8392nd Security Council Meeting: Situation in Bosnia and Herzegovina

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06-Nov-2018 01:52:52
Security Council renews multinational stabilization force in Bosnia and Herzegovina, unanimously adopting Resolution 2443 (2018) at 8392nd meeting.

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Urging the parties in Bosnia and Herzegovina to speedily form a new Government following recent elections, the Security Council today renewed its authorization of the European-led multinational stabilization force (EUFOR Althea) for one further year, amid a briefing and debate on the situation in the country.

Through the unanimous adoption of resolution 2443 (2018), the Council urged the parties to work constructively for the implementation of the results of the general election at all levels, prioritizing comprehensive reforms for the benefit of all citizens in line with the European perspective the country is committed to, and called on them to refrain from polarizing policy, action and rhetoric.

Prior to the adoption of the text, the Council heard a briefing by Valentin Inzko, High Representative for Bosnia and Herzegovina, who presented his latest report (document S/2018/974), which says that while the elections were held without major security incidents there was “a new level of divisive and provocative rhetoric from some senior political figures” and that “irregularities, including financial threats and incentives to voters” were reported.

Noting such problems in his briefing, Mr. Inzko nevertheless stressed that the joint Presidency was elected in a legal manner and must start to tackle challenges. “After the elections, the BiH [Bosnia and Herzegovina] political leaders will have an opportunity for a fresh start. They should use it to improve the lives of their citizens,” he said.

He called for urgent reform to strengthen the rule of law, support the independent functioning of governmental structures and kick-start economic development. Emerging problems like a dramatic rise in migration and backtracking in accountability for past crimes must also be faced. Those who declare European Union membership as their goal must compromise for accelerated progress in all those areas, and the international community should support them in the effort, he added.

Following that presentation and the adoption of the resolution, most Council members welcomed the renewal of EUFOR Althea as well as the mainly peaceful outcome of the 7 October elections. Most also expressed regret that needed changes had not been made in the election laws, also expressing concern that divisive rhetoric continued, and that reform was slow towards the “5+2 agenda” requirements for completion of the High Representatives’ mandate and in making reforms needed for European Union membership. Some speakers expressed particular concern over the backtracking on responsibility for war crimes, stressing the priority of justice and reconciliation in the country.

Most Council members also expressed continued support for the role and reporting of the High Representative. The Russian Federation’s representative, however, maintained that the High Representative’s reports keep getting worse, with assessments tailored to support of what he called the ongoing protectorate in Bosnia and Herzegovina and advancing a North Atlantic Treaty Organization (NATO) and European Union agenda. The international community should instead help the country find unique, compromise solutions to its complicated challenges.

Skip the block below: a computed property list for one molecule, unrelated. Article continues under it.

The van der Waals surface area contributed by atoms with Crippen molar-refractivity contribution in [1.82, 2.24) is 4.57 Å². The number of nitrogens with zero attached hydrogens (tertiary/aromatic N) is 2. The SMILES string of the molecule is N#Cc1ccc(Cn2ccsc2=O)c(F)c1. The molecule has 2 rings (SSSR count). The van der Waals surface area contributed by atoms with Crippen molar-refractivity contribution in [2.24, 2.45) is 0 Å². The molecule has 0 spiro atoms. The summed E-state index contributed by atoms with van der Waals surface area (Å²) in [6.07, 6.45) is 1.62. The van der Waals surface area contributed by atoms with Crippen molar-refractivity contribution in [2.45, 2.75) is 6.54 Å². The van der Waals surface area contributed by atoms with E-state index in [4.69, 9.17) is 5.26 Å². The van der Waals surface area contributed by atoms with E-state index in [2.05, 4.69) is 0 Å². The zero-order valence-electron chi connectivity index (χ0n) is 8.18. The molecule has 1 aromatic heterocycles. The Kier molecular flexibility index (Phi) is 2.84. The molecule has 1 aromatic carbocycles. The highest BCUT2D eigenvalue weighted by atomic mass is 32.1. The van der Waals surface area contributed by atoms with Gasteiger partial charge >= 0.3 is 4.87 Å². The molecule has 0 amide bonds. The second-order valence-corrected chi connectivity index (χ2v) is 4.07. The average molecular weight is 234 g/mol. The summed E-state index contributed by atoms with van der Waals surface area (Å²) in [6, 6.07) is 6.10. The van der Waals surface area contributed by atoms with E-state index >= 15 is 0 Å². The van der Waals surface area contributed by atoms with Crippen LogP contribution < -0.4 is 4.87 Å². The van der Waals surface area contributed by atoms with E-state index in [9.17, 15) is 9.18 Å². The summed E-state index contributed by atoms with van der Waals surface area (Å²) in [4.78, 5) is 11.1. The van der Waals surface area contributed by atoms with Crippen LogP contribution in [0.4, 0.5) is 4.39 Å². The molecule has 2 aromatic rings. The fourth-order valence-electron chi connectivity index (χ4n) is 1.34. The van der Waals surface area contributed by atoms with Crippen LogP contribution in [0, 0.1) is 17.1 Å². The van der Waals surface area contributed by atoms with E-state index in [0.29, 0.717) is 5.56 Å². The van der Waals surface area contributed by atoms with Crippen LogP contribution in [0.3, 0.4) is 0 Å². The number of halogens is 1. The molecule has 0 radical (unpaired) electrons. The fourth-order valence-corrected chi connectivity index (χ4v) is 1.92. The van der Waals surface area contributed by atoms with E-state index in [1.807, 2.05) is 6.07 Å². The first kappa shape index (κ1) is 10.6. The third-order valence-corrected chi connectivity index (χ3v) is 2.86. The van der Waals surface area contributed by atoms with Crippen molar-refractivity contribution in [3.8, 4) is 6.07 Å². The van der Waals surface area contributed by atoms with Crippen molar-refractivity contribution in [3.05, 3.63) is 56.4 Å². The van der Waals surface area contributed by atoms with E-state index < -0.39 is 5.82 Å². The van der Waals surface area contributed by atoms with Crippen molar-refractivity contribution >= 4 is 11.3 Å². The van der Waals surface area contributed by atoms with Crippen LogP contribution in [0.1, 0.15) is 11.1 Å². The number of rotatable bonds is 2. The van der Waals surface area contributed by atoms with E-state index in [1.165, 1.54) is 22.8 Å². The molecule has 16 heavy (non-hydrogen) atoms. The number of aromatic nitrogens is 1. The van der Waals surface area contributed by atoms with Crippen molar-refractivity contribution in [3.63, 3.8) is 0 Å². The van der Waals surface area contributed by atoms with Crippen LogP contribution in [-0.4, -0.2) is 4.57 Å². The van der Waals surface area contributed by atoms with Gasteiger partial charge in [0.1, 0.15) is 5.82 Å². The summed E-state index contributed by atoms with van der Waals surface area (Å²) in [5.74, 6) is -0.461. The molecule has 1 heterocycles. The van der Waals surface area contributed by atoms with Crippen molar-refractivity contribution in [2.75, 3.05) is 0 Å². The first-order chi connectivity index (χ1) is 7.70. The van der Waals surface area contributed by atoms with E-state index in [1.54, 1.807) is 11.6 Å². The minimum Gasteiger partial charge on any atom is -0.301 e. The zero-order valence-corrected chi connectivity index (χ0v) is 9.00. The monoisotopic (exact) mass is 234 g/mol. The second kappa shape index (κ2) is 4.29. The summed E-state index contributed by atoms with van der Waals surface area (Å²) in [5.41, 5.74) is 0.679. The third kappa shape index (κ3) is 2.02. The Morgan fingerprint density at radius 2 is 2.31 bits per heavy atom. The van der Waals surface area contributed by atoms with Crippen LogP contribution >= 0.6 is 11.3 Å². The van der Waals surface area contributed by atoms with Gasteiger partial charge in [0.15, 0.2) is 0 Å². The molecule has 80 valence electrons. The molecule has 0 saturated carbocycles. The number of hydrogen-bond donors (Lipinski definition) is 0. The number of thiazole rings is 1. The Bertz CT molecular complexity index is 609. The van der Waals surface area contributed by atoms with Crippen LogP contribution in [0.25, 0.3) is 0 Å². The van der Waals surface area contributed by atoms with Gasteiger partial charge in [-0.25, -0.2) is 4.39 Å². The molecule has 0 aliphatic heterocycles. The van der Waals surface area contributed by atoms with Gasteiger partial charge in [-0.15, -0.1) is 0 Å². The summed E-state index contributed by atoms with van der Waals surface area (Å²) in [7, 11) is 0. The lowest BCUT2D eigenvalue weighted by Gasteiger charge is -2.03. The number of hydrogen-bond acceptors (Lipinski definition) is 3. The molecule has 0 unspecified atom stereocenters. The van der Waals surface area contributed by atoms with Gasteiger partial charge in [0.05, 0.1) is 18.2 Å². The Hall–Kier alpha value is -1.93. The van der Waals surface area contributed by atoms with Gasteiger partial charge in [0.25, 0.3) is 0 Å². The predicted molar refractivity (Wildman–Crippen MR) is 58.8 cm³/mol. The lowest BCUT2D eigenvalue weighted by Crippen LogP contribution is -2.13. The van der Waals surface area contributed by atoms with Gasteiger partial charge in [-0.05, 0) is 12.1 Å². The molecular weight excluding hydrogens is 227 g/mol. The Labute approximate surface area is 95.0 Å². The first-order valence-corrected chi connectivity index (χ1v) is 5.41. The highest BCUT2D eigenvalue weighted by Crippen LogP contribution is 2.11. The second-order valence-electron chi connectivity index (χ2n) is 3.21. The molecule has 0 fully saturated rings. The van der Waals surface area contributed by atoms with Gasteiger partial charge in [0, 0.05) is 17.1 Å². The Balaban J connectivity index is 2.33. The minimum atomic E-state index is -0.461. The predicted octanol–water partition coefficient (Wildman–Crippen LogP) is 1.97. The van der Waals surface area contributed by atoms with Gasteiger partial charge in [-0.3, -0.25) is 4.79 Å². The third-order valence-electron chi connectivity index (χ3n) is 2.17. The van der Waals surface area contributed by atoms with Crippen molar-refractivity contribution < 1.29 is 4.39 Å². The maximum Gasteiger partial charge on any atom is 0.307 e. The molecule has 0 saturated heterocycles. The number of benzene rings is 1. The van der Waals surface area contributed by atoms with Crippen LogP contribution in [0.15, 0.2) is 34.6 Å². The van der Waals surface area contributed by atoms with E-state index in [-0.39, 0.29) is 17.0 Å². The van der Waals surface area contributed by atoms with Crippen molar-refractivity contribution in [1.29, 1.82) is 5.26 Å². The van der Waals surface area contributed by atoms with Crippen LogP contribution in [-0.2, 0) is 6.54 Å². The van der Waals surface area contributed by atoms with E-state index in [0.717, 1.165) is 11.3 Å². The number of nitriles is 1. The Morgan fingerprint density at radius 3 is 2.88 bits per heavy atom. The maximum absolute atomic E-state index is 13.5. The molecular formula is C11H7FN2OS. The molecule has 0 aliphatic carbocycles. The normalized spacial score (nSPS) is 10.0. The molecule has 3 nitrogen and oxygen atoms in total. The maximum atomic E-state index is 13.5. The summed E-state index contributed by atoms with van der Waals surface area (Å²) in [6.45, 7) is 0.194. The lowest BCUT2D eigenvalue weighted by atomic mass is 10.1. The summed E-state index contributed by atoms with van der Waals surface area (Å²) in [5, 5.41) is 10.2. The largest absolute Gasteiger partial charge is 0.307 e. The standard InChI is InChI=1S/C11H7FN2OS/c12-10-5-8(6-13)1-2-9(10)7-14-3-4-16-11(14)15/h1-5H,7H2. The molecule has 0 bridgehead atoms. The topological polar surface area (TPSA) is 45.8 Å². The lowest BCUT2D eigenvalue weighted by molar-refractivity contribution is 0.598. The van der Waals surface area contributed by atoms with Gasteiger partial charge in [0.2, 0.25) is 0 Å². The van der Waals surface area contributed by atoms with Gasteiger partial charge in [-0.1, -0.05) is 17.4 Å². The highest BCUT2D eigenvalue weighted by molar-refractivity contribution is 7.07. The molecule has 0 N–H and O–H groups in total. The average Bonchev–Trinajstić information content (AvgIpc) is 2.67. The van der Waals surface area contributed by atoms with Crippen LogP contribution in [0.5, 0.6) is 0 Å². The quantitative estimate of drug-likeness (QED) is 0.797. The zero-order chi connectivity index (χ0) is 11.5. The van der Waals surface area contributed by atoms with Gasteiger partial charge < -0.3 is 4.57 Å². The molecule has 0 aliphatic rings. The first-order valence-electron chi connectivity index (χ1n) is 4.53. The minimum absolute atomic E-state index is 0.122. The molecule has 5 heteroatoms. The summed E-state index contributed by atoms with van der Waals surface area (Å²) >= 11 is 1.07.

Serbia’s representative, noting the challenges faced by Bosnia and Herzegovina, said that such challenges must be met through dialogue among stakeholders in that country, while he affirmed Belgrade’s readiness to improve existing levels of cooperation with the central authorities there and intensify its relations with Republic Srpska in a transparent way in accordance with the Dayton Agreement. Occasionally disruptive messages will not deter his country’s interest in working towards stability, development and good relations in the region.

The representative of Croatia, while also stressing his country’s investment in Bosnia and Herzegovina’s progress and integration into the region, argued that the equality of three constituent peoples was not respected in the recent election because Croats were deprived of the opportunity to elect their member of the Presidency, contrary to the Dayton Peace Agreement and the Constitution. He pledged Croatia’s continued readiness to assist its neighbour to improve institutional performance, make necessary reforms and meet all requirements on its path to integration in the European Union.

The representative of Bosnia and Herzegovina said he was unable to make a substantive statement pending the swearing in of the newly elected members of the Presidency on 20 November. Noting that the Presidency is, under the Constitution, responsible for foreign policy, he said its outgoing members could not reach consensus on the statement to be delivered to the Council today.

Speaking in today’s debate were also the representatives of the United Kingdom, Côte d’Ivoire, Equatorial Guinea, Peru, United States, Kazakhstan, Netherlands, Poland, France, Sweden, Ethiopia, Kuwait, Bolivia and China, as well as the European Union delegation.

The representative of the Russian Federation made an additional statement following the adoption of the resolution today, expressing disappointment that the penholder of the text had followed the alarming trend of inserting national foreign policy into drafts. No Council document should predetermine the domestic and foreign policy of a Member State, he stressed.

The meeting opened at 10:08 a.m. and closed at 12 p.m.

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